Subordination of workers' struggles to supposedly progressive capitalist politicians like Batista was a hallmark of the Soviet CP's policy of “anti-fascist unity” in the mid-to-late 1930s.

Fidel contrasted to this record the Cuban Communists' relations with Latin American revolutionary movements: "It has never even occurred to us to tell anybody what they should be doing."

Cuba and the world struggle

Castro's comments on the international dimension of the Soviet experience illustrates the central role that the Cuban leaders assign to Cuba's intimate involvement in the experiences and liberation struggles of working people around the world. Cuba's internationalism is rooted in the thought of the leader of its independence struggle, Jose Marti, who famously said, "Patria es humanidad"—humanity is our homeland.

The proportion of Cuba's resources devoted to international humanitarian aid dwarfs that of far richer economies, such as Canada. To promote this effort, Cuba has built a medical system whose capacity is far greater than the country's needs. Where mass movements have scored significant breakthroughs, as in Venezuela and Bolivia, Cuba has rushed to provide support.

Furthermore, Cuba's medical solidarity is not restricted to Latin America and the Caribbean. Cuban medical teams, for example, played a significant role in helping the Pakistani people to cope with death, disease, and destruction provoked by last year's earthquake.

When Cuban leaders discuss economizing resources, few put this commitment in question.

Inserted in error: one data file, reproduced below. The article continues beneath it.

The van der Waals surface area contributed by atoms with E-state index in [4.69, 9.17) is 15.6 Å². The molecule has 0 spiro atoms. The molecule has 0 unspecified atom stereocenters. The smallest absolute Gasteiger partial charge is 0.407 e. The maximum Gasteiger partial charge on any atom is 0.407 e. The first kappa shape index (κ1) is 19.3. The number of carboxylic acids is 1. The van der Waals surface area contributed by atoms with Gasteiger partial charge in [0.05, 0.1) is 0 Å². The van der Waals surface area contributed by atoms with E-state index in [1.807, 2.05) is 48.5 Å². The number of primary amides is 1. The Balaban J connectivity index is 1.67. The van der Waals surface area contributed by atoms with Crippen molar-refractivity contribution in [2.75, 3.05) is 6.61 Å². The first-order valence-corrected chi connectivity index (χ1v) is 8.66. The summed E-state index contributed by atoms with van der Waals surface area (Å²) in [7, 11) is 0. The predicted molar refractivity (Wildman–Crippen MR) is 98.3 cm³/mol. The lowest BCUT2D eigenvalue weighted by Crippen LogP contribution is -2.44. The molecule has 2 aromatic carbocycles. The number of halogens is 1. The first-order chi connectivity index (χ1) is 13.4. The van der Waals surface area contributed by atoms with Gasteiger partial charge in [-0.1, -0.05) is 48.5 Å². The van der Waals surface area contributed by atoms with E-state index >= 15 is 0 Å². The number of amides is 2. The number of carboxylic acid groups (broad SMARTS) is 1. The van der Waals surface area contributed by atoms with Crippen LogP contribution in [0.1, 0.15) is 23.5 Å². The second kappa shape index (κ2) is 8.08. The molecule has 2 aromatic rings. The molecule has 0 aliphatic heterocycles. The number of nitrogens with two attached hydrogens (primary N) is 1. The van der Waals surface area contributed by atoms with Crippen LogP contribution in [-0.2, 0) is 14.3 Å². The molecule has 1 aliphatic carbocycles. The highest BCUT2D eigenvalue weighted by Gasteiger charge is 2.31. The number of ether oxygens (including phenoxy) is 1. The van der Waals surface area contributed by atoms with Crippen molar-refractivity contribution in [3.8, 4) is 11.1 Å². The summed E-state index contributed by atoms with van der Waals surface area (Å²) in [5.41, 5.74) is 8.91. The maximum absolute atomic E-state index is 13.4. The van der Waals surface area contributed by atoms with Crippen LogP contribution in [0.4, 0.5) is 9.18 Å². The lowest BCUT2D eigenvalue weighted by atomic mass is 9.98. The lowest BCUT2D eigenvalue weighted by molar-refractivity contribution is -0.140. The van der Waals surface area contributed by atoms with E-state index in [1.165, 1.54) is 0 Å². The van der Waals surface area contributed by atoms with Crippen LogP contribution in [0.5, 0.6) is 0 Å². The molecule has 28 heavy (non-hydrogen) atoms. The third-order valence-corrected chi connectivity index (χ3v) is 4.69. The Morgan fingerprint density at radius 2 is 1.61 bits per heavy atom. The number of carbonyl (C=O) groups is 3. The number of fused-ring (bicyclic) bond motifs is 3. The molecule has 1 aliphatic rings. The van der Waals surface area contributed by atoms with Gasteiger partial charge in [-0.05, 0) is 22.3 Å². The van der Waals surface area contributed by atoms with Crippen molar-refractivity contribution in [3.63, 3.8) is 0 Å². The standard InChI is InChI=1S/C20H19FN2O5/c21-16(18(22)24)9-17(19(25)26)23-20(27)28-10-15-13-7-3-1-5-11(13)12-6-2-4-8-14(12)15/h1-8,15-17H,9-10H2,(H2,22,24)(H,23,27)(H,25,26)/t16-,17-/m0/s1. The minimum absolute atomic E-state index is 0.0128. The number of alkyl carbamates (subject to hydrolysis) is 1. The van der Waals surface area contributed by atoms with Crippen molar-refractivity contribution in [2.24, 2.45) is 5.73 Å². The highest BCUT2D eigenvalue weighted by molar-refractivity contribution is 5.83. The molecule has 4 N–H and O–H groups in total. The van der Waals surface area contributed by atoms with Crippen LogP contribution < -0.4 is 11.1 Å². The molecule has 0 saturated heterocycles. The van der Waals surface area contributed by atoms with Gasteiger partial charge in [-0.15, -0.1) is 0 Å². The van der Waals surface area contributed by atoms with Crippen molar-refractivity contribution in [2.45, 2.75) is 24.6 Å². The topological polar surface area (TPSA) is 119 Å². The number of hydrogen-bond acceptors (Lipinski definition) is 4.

Based as it is on respect for the recipient countries' independence, integrity, and right to autonomous development, Cuba's foreign aid program is a welcome contrast to those of imperialist powers. It serves as a material demonstration of the superiorities of Cuba's social system and wins massive sympathy for the island in its struggle against the U.S. blockade.

And the greater margin of flexibility enjoyed by the Cuban economy today is in large measure due to gains in the struggle against imperialist domination in Latin America and parts of the Middle East, and due also toChina's growing world role.

Cubans seek to exchange ideas with anti-capitalist and anti-imperialist thinkers of many viewpoints from all over the world. Hardly a month goes by without a significant international conference in Havana. Cubans are traveling abroad in ever increasing numbers, one recent example being the huge Cuban delegation to the World Social Forum in Caracas.

Cuba's revolutionary leaders have understood from the beginning that the long-term survival of the revolution depends on the success of anti-imperialist and anti-capitalist struggles in other lands. That is why the advances of the revolution in Venezuela and the victory of the indigenous majority in Bolivia have had such an exhilarating impact on Cuba. Cuba's destiny is intimately linked to the outcome of struggles across Latin America and on other continents. And, it should be stressed, advances in Cuba will favor struggles in Venezuela, Bolivia, and beyond.

Cubans act on this understanding, and we must do the same. Cuba's capacity to survive and freely build its future depends in no small measure on what we can do internationally to build solidarity with this heroic, embattled people.


Fidel Castro, Address to University of Havana (English translation):

Francisco Soberon Valdes, Address to the Cuban National Assembly (English translation):

Felipe Perez Roque, Address to the National Assembly

Che Guevara, "Man and Socialism in Cuba"

Ocean Press


That is why the advances of the revolution in Venezuela and the victory of the indigenous majority in Bolivia have had such an exhilarating impact on Cuba. Cuba's destiny is intimately linked to the outcome of struggles across Latin America and on other continents.